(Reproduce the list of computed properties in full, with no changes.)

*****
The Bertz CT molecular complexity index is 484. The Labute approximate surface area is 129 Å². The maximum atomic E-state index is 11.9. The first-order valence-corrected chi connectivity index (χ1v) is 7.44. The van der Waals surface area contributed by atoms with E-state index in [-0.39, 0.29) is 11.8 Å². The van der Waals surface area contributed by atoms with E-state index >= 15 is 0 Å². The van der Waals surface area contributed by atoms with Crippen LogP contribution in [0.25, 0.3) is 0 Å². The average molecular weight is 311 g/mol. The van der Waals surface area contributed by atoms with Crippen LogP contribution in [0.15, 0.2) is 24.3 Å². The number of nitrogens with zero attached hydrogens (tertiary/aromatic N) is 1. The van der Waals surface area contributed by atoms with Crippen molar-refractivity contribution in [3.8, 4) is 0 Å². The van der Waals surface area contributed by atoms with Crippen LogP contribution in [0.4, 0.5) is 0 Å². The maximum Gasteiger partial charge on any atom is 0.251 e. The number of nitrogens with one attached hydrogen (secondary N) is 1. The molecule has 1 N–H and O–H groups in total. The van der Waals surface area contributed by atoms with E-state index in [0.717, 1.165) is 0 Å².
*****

The Bertz CT molecular complexity index is 484. The Labute approximate surface area is 129 Å². The maximum atomic E-state index is 11.9. The first-order valence-corrected chi connectivity index (χ1v) is 7.44. The van der Waals surface area contributed by atoms with E-state index in [-0.39, 0.29) is 11.8 Å². The van der Waals surface area contributed by atoms with E-state index >= 15 is 0 Å². The van der Waals surface area contributed by atoms with Crippen LogP contribution in [0.25, 0.3) is 0 Å². The average molecular weight is 311 g/mol. The van der Waals surface area contributed by atoms with Crippen LogP contribution in [0.15, 0.2) is 24.3 Å². The number of nitrogens with zero attached hydrogens (tertiary/aromatic N) is 1. The van der Waals surface area contributed by atoms with Crippen molar-refractivity contribution in [3.8, 4) is 0 Å². The van der Waals surface area contributed by atoms with Crippen LogP contribution in [0.4, 0.5) is 0 Å². The maximum Gasteiger partial charge on any atom is 0.251 e. The number of nitrogens with one attached hydrogen (secondary N) is 1. The molecule has 1 N–H and O–H groups in total. The van der Waals surface area contributed by atoms with E-state index in [0.717, 1.165) is 0 Å².